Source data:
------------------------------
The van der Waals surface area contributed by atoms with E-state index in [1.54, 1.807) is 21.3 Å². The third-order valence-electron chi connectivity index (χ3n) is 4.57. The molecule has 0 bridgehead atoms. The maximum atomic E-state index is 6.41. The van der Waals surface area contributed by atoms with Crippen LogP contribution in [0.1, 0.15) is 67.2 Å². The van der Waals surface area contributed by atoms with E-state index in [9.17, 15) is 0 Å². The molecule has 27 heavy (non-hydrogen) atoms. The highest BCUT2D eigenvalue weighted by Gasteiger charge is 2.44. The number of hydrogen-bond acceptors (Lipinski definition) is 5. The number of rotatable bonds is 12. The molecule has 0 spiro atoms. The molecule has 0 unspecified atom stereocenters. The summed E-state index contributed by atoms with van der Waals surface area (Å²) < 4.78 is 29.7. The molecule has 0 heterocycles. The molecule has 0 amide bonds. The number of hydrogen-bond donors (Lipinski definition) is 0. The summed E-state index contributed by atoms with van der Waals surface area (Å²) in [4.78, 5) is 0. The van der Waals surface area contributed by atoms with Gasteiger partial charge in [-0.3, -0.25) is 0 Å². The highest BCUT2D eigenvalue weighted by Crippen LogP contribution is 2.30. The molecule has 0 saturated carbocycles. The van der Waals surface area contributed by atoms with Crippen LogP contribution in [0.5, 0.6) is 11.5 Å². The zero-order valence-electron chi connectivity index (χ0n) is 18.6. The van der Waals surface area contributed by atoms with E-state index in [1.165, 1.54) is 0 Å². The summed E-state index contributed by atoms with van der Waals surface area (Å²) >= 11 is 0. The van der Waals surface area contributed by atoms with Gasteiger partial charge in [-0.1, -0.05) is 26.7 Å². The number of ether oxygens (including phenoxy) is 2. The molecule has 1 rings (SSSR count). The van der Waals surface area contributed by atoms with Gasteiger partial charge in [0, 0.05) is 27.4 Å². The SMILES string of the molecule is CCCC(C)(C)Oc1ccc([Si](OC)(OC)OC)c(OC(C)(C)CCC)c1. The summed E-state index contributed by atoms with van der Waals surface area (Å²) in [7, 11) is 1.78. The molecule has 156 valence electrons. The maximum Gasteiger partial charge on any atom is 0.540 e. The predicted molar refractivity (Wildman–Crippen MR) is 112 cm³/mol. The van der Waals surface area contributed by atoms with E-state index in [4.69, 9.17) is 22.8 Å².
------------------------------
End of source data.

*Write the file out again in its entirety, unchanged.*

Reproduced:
The van der Waals surface area contributed by atoms with E-state index in [1.54, 1.807) is 21.3 Å². The third-order valence-electron chi connectivity index (χ3n) is 4.57. The molecule has 0 bridgehead atoms. The maximum atomic E-state index is 6.41. The van der Waals surface area contributed by atoms with Crippen LogP contribution in [0.1, 0.15) is 67.2 Å². The van der Waals surface area contributed by atoms with E-state index in [9.17, 15) is 0 Å². The molecule has 27 heavy (non-hydrogen) atoms. The highest BCUT2D eigenvalue weighted by Gasteiger charge is 2.44. The number of hydrogen-bond acceptors (Lipinski definition) is 5. The number of rotatable bonds is 12. The molecule has 0 spiro atoms. The molecule has 0 unspecified atom stereocenters. The summed E-state index contributed by atoms with van der Waals surface area (Å²) < 4.78 is 29.7. The molecule has 0 heterocycles. The molecule has 0 amide bonds. The number of hydrogen-bond donors (Lipinski definition) is 0. The summed E-state index contributed by atoms with van der Waals surface area (Å²) in [4.78, 5) is 0. The van der Waals surface area contributed by atoms with Gasteiger partial charge in [-0.3, -0.25) is 0 Å². The highest BCUT2D eigenvalue weighted by Crippen LogP contribution is 2.30. The molecule has 0 saturated carbocycles. The van der Waals surface area contributed by atoms with Crippen LogP contribution in [0.5, 0.6) is 11.5 Å². The zero-order valence-electron chi connectivity index (χ0n) is 18.6. The van der Waals surface area contributed by atoms with E-state index in [1.165, 1.54) is 0 Å². The summed E-state index contributed by atoms with van der Waals surface area (Å²) >= 11 is 0. The van der Waals surface area contributed by atoms with Gasteiger partial charge in [-0.1, -0.05) is 26.7 Å². The number of ether oxygens (including phenoxy) is 2. The molecule has 1 rings (SSSR count). The van der Waals surface area contributed by atoms with Gasteiger partial charge in [0, 0.05) is 27.4 Å². The SMILES string of the molecule is CCCC(C)(C)Oc1ccc([Si](OC)(OC)OC)c(OC(C)(C)CCC)c1. The summed E-state index contributed by atoms with van der Waals surface area (Å²) in [7, 11) is 1.78. The molecule has 156 valence electrons. The maximum Gasteiger partial charge on any atom is 0.540 e. The predicted molar refractivity (Wildman–Crippen MR) is 112 cm³/mol. The van der Waals surface area contributed by atoms with E-state index in [4.69, 9.17) is 22.8 Å².